Dr. Anna Charbonneau

Therapy for people living with stress, depression, and medical conditions

What are options for low cost therapy?

by Dr. Anna Charbonneau | Tags: therapy

Many people find themselves wanting help, but unsure whether they can afford it. The cost of therapy can be high, even if you have insurance in the US. While it frustrates me that lack of money would keep anyone from getting help, let's get real. Lack of funds can be a major barrier to seeking out help. So let's knock it down as much as we can.

Can you get therapy for low cost?

The short answer is yes, there are a few ways to do this. It might take time (like everything else). Expect to make more than 5 phone calls. Expect to have to do a bit more paperwork. But with a little bit of patience and persistence, you at least give yourself a chance.

Low-cost therapy in Community Mental Health Clinics

You can look for community mental health clinics, which usually offer reduced fees as low as $10-$30. Usually, they will require some paperwork. The reduced fee or low-cost system in clinics is usually called a sliding scale.

Open up a search engine and type in "Community Mental Health" + the closest city to you. Try a few different nearby towns or cities. When you call, ask about the cost of therapy. Ask "Do you offer a sliding scale?"

Low-cost therapy in Training Institutions

You can also look for mental health training institutions; often they provide counseling for free. You see someone who is in training and who is supervised by a licensed professional.

Seeing a student could have some downsides (less experience) but it also has a lot of upsides (they are very careful, are learning all the latest research, and are very closely supervised, and they are much less likely to be burnt out).

Look for colleges and schools nearby. Go to those websites and look for "school of psychology" or school of social work, counseling, marriage and family therapy. Look for master's degree programs and doctoral programs. Email or contact the person at the front desk and ask "Does your training program offer free counseling?" The worst they can say is no.

Low-cost therapy online (and a cautionary tale)

There are a few new companies online that have been popping up. Seven cups of tea, for example, provides listening from peers; no one is licensed or trained. BetterHelp and Talkspace advertise licensed therapists. All of these offer lower cost therapy, but do your research and be aware of what you're paying for.

Many times they offer lower cost because they are compromising on something. When I looked into BetterHelp last year, they were advertising therapy services to their paying customers. They had no clear policies in place to protect client privacy and confidentiality. Back in 2015, they were also demanding therapists sign a contract that states specifically the therapist couldn't treat or diagnose clients.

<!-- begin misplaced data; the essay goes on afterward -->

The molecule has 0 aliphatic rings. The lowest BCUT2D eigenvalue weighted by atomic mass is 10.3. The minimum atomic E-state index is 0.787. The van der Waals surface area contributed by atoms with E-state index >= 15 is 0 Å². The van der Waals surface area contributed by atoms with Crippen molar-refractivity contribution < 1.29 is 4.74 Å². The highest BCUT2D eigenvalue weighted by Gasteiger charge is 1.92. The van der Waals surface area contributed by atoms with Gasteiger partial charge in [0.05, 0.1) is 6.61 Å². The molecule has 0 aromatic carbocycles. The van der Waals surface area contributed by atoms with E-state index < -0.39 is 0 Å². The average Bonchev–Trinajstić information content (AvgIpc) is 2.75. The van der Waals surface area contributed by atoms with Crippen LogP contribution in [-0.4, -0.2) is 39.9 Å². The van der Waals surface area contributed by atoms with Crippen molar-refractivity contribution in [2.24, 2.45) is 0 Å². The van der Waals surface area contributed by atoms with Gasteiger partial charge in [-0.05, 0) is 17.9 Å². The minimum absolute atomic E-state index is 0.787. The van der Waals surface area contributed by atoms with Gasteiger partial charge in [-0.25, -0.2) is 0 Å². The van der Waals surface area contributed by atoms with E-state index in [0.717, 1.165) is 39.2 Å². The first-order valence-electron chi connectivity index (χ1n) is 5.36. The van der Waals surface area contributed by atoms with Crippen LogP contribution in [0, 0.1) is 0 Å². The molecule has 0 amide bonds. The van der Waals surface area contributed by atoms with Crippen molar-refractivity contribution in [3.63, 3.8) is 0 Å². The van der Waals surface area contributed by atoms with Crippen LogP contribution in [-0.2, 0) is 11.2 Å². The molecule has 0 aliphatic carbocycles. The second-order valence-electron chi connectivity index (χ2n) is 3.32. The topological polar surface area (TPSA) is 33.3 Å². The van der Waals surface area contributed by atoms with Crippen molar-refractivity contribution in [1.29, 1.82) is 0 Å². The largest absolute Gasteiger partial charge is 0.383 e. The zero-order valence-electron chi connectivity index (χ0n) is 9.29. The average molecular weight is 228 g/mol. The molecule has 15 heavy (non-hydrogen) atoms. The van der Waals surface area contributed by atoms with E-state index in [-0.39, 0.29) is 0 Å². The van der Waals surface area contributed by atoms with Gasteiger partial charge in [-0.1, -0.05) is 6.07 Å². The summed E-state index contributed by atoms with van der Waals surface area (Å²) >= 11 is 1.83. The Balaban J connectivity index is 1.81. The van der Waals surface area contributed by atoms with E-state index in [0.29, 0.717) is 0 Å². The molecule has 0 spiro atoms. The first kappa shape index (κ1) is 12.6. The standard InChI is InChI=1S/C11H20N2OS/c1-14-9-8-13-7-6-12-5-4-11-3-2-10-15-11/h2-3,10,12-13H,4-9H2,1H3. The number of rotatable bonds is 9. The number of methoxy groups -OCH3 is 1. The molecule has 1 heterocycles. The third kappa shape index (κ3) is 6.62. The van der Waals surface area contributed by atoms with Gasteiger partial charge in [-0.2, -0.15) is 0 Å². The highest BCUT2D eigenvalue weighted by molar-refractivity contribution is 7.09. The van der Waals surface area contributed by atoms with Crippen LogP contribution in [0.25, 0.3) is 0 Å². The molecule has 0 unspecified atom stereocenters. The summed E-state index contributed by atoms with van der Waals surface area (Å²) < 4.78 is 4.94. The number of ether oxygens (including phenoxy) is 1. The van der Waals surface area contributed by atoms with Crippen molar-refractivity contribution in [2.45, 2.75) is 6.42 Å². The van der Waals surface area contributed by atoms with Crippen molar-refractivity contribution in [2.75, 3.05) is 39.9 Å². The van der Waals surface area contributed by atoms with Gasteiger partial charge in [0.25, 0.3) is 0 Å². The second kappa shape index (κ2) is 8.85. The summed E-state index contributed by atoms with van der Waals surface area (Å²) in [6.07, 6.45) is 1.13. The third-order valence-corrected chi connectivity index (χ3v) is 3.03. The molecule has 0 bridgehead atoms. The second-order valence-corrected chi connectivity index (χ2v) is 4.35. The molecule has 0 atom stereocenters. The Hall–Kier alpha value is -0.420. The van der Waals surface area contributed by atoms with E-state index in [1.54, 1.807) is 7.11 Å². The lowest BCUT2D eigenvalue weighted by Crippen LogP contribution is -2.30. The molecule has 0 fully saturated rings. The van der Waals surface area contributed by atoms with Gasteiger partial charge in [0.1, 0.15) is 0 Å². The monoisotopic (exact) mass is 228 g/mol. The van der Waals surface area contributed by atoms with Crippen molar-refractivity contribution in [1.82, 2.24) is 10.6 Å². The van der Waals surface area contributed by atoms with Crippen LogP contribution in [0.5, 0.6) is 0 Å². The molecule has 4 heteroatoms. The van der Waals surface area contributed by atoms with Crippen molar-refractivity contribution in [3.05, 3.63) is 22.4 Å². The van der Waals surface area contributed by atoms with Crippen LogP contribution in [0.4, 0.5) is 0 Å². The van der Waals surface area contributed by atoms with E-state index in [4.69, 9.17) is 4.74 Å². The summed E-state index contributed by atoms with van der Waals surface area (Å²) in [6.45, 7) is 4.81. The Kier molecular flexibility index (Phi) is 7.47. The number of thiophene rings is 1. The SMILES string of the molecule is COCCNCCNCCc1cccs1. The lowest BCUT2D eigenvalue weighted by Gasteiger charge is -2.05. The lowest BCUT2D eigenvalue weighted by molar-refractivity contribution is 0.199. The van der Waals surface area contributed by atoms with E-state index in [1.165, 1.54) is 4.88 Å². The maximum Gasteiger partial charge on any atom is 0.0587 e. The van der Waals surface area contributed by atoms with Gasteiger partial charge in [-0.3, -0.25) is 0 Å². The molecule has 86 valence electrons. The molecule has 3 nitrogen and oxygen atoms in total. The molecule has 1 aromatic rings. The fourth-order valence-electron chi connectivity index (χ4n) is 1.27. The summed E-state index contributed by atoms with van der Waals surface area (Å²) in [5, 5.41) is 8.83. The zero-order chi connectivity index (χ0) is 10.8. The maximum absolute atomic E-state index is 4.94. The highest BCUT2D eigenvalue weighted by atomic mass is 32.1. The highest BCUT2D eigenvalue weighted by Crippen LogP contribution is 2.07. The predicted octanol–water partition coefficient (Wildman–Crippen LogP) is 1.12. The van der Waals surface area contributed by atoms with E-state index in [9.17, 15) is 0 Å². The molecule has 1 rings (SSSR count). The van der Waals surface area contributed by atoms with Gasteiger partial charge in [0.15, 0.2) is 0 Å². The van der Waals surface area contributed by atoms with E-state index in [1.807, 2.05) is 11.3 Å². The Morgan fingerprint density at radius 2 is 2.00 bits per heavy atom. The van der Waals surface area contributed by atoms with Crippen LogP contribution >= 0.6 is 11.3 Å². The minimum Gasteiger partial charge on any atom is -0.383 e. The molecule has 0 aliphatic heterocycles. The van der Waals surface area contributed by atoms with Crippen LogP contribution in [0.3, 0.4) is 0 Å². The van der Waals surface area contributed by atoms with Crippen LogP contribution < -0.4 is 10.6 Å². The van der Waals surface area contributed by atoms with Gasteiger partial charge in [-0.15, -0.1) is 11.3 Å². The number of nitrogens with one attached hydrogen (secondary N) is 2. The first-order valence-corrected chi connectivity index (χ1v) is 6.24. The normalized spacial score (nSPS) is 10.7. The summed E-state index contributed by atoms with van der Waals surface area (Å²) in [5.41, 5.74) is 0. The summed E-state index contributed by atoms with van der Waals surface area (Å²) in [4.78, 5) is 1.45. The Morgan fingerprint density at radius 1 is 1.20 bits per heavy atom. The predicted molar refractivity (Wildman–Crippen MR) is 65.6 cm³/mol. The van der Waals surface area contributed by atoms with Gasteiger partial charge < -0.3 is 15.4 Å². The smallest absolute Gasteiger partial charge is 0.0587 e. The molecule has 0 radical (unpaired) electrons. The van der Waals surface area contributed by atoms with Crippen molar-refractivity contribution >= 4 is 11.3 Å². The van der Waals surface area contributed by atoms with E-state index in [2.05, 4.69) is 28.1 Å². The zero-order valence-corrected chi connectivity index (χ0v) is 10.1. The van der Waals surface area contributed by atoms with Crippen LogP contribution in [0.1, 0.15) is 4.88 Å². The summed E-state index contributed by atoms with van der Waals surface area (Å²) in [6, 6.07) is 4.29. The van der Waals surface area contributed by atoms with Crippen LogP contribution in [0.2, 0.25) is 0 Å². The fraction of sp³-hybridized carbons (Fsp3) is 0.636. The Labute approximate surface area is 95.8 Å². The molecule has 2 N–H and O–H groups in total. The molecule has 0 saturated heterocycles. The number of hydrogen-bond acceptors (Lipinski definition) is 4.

What exactly is the therapist doing on these sites, then? I have no idea, but I certainly wasn't going to sign up as a therapist to find out. There were clear ethical questions all over the place. Ethical problems that were easy for me, as a trained clinician, to spot, but harder for people who aren't sure what good therapy should look like. I plan to do an updated review of these services in the next few months, so I'll keep you posted on what I find. At this point, I don't even feel comfortable linking to their websites without being able to give you more info.

The High Cost of Free; A Cautionary Tale

I follow a few online forums where people post questions about therapy. I recently saw a post from someone asking "Is this ethical?" Long story short he was looking for low cost therapy and decided to go with a therapist offering her services for free in another country. Spoiler alert: he was getting terrible and unethical therapy. But because he was in another country and unsure of this therapist's training and licensure, there was nothing he could do about it. There can be a high cost to free.

Self-Help

Self-help can be really great. Research has shown that some people can improve problems with self-study, reading, watching videos, and practicing new skills on their own. But it doesn't work for everyone. Factors like how long you've been struggling and how deep your emotional pain is running are important to consider.

It might not be the best course to try and go it alone, here. And there is nothing wrong with that. Everyone needs help sometimes. It doesn't mean you're weak-willed or somehow deficient, it means you're human.

Other Resources for Low Cost Therapy

I wrote a bunch more on how to find low cost therapy, how to get referrals, and how to find a good therapist in my book, which you're welcome to check out.

Whatever route you decide to take, give yourself a chance to get the help you deserve. Invest in yourself. Love yourself enough to give yourself time, attention, and resources to get better.

PS Ready to just get started with feeling better in the meantime? I've made a simple free seven day email course to help you take small steps towards feeling better right now.

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